You can't go into a desktop virtualization project thinking that VDI is going to provide tons of new features for less money. It's like buying a car. You wouldn't expect an equal trade for your Ford Fiesta that doesn't even have power windows and a Lexus that can parallel park itself, right?

Misunderstanding Microsoft VDI licensing

You might think that because you're properly licensed in the traditional desktop world, you're good to go when it comes to your desktop virtualization project. You might think that because VDI is like Remote Desktop Services, you have enough client access licenses to go around. But Microsoft VDI licensing is more complicated than that: You need Software Assurance (SA) for every single device that accesses a VM.

Wait, every single device? Not just for the VM itself? What the…?

The truth is that it has become increasingly complex to play by the rules of Microsoft VDI licensing. The simplest answer I can provide when asked how to license Windows in a VDI environment is, "With money."

You're probably aware of Software Assurance, and you might even be buying it for your traditional desktops. If you are, good for you! Those desktops are now entitled to access a VM running the same version of Windows at no extra cost.

If you don't have SA, things get tricky. You can only purchase SA with a device, and that device alone carries the SA entitlement. That means iPads, iPhones and Android devices don't have SA entitlements. If you didn't purchase SA for your desktops, they don't have it either. To fix this issue with Microsoft VDI licensing, the company came up with the Virtual Desktop Access (VDA) license. It's a per-device license, and if you want to use your non-SA entitled devices, each device you use has to have a VDA license at $100.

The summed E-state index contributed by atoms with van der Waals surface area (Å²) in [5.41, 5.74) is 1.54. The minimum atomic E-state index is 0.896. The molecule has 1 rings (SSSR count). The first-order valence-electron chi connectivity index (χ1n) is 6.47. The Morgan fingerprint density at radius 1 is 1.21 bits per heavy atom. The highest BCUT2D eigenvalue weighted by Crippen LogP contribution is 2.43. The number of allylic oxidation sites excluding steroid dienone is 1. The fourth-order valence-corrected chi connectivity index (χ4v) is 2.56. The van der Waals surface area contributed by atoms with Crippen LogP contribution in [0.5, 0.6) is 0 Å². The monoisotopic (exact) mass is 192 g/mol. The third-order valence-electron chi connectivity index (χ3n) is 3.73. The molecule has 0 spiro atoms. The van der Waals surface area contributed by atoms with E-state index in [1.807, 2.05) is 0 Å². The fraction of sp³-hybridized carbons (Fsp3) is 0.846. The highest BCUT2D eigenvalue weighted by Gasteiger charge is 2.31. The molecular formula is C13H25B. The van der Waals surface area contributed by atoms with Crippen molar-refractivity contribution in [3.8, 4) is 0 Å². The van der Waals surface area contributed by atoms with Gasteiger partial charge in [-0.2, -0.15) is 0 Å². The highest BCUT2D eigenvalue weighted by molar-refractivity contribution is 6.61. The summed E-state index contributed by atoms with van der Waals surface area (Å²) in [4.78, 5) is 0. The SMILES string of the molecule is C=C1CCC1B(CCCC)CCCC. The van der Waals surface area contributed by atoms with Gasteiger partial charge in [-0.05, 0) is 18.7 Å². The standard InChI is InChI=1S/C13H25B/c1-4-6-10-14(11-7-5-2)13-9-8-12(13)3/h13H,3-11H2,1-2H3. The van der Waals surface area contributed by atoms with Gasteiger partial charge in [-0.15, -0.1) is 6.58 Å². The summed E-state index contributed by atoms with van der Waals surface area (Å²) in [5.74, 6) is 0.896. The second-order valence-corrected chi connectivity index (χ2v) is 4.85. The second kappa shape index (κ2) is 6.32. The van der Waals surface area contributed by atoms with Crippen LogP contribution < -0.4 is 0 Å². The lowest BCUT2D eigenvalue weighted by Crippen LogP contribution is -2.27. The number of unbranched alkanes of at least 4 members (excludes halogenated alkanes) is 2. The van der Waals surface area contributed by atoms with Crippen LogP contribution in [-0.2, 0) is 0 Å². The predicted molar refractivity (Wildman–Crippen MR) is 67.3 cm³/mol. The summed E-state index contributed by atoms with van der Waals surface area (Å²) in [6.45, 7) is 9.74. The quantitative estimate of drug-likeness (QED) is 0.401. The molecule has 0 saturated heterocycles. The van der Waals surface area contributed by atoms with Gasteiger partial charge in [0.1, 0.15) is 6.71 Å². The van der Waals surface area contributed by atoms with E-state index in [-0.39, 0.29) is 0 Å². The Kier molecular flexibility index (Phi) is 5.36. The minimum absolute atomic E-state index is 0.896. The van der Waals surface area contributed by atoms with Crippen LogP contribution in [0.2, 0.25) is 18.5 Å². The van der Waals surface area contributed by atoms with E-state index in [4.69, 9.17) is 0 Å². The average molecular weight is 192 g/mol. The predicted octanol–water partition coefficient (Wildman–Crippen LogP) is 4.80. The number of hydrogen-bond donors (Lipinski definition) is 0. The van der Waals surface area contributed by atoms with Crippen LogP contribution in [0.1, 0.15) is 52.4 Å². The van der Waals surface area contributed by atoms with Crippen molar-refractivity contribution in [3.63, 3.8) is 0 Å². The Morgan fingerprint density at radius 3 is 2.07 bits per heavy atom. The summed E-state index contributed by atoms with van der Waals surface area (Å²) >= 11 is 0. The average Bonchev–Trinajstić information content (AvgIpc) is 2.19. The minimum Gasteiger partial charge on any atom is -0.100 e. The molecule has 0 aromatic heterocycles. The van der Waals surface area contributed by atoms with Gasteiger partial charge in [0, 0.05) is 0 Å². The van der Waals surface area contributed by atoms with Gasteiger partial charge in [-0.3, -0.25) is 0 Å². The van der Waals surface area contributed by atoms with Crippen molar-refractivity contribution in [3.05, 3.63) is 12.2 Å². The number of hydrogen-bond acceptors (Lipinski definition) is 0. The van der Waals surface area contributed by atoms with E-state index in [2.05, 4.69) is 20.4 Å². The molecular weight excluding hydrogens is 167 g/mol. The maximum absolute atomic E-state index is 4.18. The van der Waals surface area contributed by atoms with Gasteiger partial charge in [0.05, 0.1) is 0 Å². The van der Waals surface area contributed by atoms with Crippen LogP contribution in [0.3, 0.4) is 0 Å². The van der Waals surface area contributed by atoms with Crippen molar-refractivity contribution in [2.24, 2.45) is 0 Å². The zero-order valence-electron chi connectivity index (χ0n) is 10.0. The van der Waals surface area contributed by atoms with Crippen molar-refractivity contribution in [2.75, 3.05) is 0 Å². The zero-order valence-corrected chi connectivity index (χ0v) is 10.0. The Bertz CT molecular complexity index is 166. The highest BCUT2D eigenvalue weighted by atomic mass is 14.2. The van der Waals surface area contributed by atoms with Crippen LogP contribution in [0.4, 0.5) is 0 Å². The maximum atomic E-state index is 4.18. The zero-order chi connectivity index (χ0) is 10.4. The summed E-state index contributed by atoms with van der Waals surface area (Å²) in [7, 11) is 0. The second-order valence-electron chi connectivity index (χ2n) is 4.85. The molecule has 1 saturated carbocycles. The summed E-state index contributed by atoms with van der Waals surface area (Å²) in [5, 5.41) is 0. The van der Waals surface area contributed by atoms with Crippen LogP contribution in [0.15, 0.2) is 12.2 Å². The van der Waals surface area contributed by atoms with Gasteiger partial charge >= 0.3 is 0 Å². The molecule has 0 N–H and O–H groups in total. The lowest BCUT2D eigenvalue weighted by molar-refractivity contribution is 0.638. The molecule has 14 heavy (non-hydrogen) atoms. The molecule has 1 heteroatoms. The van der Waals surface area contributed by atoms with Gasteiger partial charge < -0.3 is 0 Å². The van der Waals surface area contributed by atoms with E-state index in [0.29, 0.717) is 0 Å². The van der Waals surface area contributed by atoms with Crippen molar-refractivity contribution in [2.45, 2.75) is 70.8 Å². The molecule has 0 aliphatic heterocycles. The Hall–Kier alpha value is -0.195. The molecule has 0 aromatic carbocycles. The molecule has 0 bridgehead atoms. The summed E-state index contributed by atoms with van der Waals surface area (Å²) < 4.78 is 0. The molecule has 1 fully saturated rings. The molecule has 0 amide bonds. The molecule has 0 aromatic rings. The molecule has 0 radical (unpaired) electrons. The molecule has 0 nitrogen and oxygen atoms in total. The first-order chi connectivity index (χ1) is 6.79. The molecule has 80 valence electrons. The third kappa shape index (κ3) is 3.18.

There are some home-use privileges that come with this, but they all deal rather ambiguously with whether you're actually at the office. It boils down to this: If you want to use your iPad at home and you have a device with SA or VDA in the office, you're fine. If you want to use your iPad at work, even though you also have an SA- or VDA-entitled device, you still need a VDA license for that device. Isn't Microsoft VDI licensing fun?

Good luck with all that. Next week: More reasons desktop virtualization projects fail from the start.

Join the conversation -- Give us your comments.

ABOUT THE AUTHOR:
Gabe Knuth
is an independent industry analyst and blogger, known throughout the world as "the other guy" at BrianMadden.com. He has been in the application delivery space for over 12 years and has seen the industry evolve from the one-trick pony of terminal services to the application and desktop virtualization of today. Gabe's focus tends to lean more toward practical, real-world technology in the industry, essentially boiling off the hype and reducing solutions to their usefulness in today's corporate environments.

This was first published in March 2012